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Stein on Writing: A Master Editor of Some of the Most Successful Writers of Our Century Shares His Craft Techniques and Strategies
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Stein on Writing: A Master Editor of Some of the Most Successful Writers of Our Century Shares His Craft Techniques and Strategies

4.25  ·  Rating details ·  3,598 ratings  ·  387 reviews
Stein on Writing provides immediately useful advice for all writers of fiction and nonfiction, whether they are newcomers or old hands, students or instructors, amateurs or professionals. As the always clear and direct Stein explains here, This is not a book of theory. It is a book of usable solutions--how to fix writing that is flawed, how to improve writing that is good, ...more
Paperback, 320 pages
Published January 25th 2000 by St. Martin's Griffin (first published 1995)
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 ·  3,598 ratings  ·  387 reviews

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Start your review of Stein on Writing: A Master Editor of Some of the Most Successful Writers of Our Century Shares His Craft Techniques and Strategies
Chris Blocker
Feb 10, 2011 rated it it was amazing
Sol Stein is pompous. If I judge correctly from his writing, he is a curmudgeon with a serious personality defect. His view is very narrow and it is the only right view. I wouldn't want to be his friend, his client, or even his trashman. I was not impressed with Stein.

That being said, Stein does know something (not everything) when it comes to writing. Though there were times during my read of Stein on Writing when I wanted to fling the book across the room, there were more instances where I jot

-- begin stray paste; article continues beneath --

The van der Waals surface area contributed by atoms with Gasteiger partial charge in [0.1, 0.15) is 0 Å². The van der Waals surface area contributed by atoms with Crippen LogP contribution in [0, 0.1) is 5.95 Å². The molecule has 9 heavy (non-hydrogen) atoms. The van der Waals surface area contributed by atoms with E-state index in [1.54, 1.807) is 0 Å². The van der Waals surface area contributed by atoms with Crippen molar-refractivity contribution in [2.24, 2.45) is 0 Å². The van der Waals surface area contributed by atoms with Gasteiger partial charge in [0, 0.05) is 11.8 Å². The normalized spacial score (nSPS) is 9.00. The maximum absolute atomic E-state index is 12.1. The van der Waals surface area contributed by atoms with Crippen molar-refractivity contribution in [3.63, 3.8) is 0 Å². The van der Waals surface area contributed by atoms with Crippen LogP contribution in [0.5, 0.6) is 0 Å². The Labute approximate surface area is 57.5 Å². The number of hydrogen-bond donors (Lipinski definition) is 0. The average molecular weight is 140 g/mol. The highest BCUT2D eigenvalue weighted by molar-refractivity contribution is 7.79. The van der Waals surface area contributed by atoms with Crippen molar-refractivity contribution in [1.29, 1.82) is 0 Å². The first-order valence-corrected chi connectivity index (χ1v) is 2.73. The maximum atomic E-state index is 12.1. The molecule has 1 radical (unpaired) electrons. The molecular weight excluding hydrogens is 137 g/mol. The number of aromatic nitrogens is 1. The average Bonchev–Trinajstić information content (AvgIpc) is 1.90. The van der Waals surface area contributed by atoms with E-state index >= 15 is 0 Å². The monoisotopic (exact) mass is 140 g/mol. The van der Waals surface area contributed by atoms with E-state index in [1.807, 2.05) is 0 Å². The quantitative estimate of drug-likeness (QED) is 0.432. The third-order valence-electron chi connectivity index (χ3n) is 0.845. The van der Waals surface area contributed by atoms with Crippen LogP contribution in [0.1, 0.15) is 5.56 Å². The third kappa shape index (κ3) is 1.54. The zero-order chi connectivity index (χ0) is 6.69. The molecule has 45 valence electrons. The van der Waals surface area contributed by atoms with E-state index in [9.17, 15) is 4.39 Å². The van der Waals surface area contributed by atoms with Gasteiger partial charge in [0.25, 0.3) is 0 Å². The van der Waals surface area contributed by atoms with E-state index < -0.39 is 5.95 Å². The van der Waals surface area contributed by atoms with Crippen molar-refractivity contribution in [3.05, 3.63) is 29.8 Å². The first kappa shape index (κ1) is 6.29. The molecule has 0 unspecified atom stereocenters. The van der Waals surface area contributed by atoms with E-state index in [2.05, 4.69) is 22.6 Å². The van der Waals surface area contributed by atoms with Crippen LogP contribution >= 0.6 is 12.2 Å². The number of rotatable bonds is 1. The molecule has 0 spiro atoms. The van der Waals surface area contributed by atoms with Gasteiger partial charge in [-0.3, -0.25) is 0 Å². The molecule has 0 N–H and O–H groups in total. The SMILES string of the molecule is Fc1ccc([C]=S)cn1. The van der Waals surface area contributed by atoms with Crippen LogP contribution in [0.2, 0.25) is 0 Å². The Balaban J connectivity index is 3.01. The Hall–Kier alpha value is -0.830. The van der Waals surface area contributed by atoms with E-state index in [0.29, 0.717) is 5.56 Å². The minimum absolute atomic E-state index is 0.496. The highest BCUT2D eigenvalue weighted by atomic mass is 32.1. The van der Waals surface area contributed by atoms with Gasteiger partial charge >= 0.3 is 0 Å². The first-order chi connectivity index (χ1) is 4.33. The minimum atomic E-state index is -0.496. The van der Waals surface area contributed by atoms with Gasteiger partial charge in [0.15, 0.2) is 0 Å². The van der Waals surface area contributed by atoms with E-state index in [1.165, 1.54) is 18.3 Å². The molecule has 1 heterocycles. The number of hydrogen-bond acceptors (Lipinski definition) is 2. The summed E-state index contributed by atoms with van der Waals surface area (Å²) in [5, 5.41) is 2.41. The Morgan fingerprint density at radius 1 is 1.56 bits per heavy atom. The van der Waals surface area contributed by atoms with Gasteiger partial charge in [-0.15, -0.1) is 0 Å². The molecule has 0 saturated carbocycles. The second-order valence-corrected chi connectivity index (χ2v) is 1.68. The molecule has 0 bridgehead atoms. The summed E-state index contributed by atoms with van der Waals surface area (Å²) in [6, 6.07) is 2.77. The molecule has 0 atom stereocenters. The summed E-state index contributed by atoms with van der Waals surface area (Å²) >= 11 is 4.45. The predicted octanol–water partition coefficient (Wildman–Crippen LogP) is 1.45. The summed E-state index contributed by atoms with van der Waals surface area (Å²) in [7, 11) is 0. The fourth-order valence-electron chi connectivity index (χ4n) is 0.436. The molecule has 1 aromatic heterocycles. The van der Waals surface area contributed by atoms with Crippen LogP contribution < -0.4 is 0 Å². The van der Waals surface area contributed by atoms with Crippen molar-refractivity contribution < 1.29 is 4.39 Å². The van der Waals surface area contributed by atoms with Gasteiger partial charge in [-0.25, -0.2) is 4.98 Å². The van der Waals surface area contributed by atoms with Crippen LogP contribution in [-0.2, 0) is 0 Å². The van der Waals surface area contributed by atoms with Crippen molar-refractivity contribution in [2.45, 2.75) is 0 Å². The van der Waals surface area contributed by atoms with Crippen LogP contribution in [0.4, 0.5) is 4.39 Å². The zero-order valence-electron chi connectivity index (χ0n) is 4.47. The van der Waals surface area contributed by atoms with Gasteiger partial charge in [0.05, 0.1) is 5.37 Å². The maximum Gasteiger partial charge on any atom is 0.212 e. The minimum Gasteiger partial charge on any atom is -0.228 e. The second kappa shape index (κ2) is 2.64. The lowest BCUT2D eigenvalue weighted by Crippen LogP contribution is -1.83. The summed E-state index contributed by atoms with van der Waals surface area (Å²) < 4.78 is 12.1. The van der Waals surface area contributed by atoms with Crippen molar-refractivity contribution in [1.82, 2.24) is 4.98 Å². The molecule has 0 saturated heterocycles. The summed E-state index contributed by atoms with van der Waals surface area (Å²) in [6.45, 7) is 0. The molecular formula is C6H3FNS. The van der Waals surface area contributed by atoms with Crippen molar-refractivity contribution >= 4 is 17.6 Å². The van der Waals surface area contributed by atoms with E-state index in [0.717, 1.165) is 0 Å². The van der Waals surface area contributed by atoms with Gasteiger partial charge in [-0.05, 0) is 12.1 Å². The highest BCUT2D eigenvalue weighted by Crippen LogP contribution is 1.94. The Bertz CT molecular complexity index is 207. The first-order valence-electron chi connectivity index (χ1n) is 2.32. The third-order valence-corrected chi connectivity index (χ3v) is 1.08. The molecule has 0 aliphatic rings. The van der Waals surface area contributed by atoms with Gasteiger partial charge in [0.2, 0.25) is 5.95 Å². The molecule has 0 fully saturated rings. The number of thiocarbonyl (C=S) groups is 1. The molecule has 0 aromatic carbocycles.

Jane Stewart
Excellent advice and many examples for better writing.

Stein is an author, editor, and publisher. His advice is geared toward fiction, with some thoughts for nonfiction. I am a reader and reviewer of books, not a writer. I have strong likes and dislikes about books I’ve read. I’m reading some “how to write books” to see if I agree with the experts. I’m delighted to say that writers who follow Stein’s advice will very likely make me happy when reading their books. I am more liberal than Stein in t
Dec 10, 2010 rated it really liked it
I have not found many books about the craft that I want to read. Most of what I have seen of the "how to write" genre is focused on overcoming personal and emotional insecurities and the variety of techniques writers use for staying with the "pen and page", or sticking to the work (wow, get obsessed, drink more coffee and abandon having a real social life, and boom, no more writer's block.) Stein goes much deeper and so I have yet to put him down. For one, he focuses more on the reader's experie ...more
Definitely one of my top 10 writing guides. Comprehensive and detailed with a plethora of examples. Two techniques, which I haven't seen described in this useful and epiphanic way in any other book, stand out: